Fortitude… the ability to somehow squeeze out a miracle from your mind and body when everything seems to be going against you. Over the years, that has been one quality in sports that has really separated the men from the boys. India's Shubhankar Sharma showed that in oodles in making his first cut in a major championship on Friday at the Open Championship.
Nothing was going right for the man who turns 22 on Saturday, halfway into his second round. After a battling two-over par 73 effort on the opening day, he needed to either stay there or do better to ensure that he saw the action over the weekend.
The first five holes, Sharma was great off the tee, dissecting the fairways with the precision of a surgeon. But his approach shots were not dialled in and he never got any chance. The next four holes, he started spraying it wildly with his tee shots, and on a course like Carnoustie, that can only lead to disaster. The few chances he got, the putter refused to cooperate with him.
And then there was the weather. Sharma has virtually enjoyed an Indian summer so far in Scotland, with hardly any rain during last week’s Scottish Open, or so far at the Open Championship. Used to playing in dry conditions, the incessant rains posed its own set of challenges.
Suffice to say things did not look good at all when he made back-to-back bogeys on the eighth and the ninth holes.
And then came the turnaround.
Sharma felt he found something on the green when he missed the par putt on the ninth hole. It was a 15-footer which he missed, but something clicked. So, after giving himself a bit of pep talk on the 10th tee and standing on a putt of similar length for birdie after two good shots, he saw nothing but the perfect line.
The first birdie of the day brightened things up considerably, and from then on, Sharma was unstoppable. There was a stutter on the long and tough par-4 12th, but that could not dampen his mood. He quickly bounced back with a birdie on the par-3 13th.
A birdie on the par-5 14th was on expected lines — it would be a sin not to make one there considering how easy it was playing and more importantly, because up next for the Sharma was the famous closing stretch of Carnoustie; holes 15 to 18 are brutal. Even the slightest of mistake is accentuated by a terrain that has teeth sharper than a piranha.
It was of paramount importance that Sharma played those four holes without dropping a shot. He had pulled back to three-over par for the tournament, a number that looked like a good bet for the cut to fall on.
And this was where he once again showed his mental strength and tenacity that has made the golfing world sit up and take notice of the young man. Pars on 15-17 was followed by a birdie of outstanding class on the 18th, where he struck a stunning second shot from the rough to six feet and made the putt to finish with a birdie.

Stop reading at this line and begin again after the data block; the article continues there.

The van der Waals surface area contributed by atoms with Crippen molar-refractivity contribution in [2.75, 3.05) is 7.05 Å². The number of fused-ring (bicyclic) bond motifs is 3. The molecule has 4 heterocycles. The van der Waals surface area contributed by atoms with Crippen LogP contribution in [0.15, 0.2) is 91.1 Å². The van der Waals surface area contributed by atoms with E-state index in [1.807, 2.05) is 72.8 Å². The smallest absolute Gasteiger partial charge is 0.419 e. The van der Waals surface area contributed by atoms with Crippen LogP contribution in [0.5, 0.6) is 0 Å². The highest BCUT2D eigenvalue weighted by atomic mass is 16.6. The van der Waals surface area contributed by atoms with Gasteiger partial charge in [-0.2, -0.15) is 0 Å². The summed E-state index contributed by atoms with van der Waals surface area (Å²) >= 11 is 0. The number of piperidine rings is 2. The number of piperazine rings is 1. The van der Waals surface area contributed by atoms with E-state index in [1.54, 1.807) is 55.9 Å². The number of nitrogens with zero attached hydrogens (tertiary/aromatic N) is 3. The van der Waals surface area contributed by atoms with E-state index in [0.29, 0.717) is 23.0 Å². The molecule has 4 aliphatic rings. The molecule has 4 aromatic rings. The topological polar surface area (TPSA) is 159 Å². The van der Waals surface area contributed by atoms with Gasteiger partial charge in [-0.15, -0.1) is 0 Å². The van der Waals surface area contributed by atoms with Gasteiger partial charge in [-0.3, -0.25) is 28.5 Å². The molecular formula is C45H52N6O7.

It was his demeanour, even when things were not going his way, which stood out. Sharma even managed to joke with the fans during the round.
On the fourth tee, a mobile went off twice as he was getting ready to hit his tee shot. That would have upset most players in the field, but he took it in his stride. He smiled towards the direction of the person and quipped: “Is that your morning alarm finally going off now?”
But Sharma admitted to nerves, and nobody can fault him for that. It is his first Open Championship and comes at a time when he has had hardly any experience of links courses.
“I was trying to be as comfortable as possible. I was trying to be as free as possible on the course, but inside I was nervous. It wasn’t easy out there. Every shot was a struggle,” said the world No 87.
“But, you know, at the end of the day, you keep reminding yourself that you have to play almost like you’re playing any other tournament, playing a round back home. You have to just keep it that simple. If you let the pressure of a major championship get to you, you will mess it up.
“So, I was just trying to be as calm as possible, just trying to have as much fun as possible, and really happy that I finished well.”
Sharma became the eighth Indian to play the Open Championship, and the youngest ever to make the cut. It is also only the seventh time in the history of the tournament, which dates back to 1860, that an Indian player will be in the final two rounds.
Updated Date: Jul 21, 2018 20:10 PM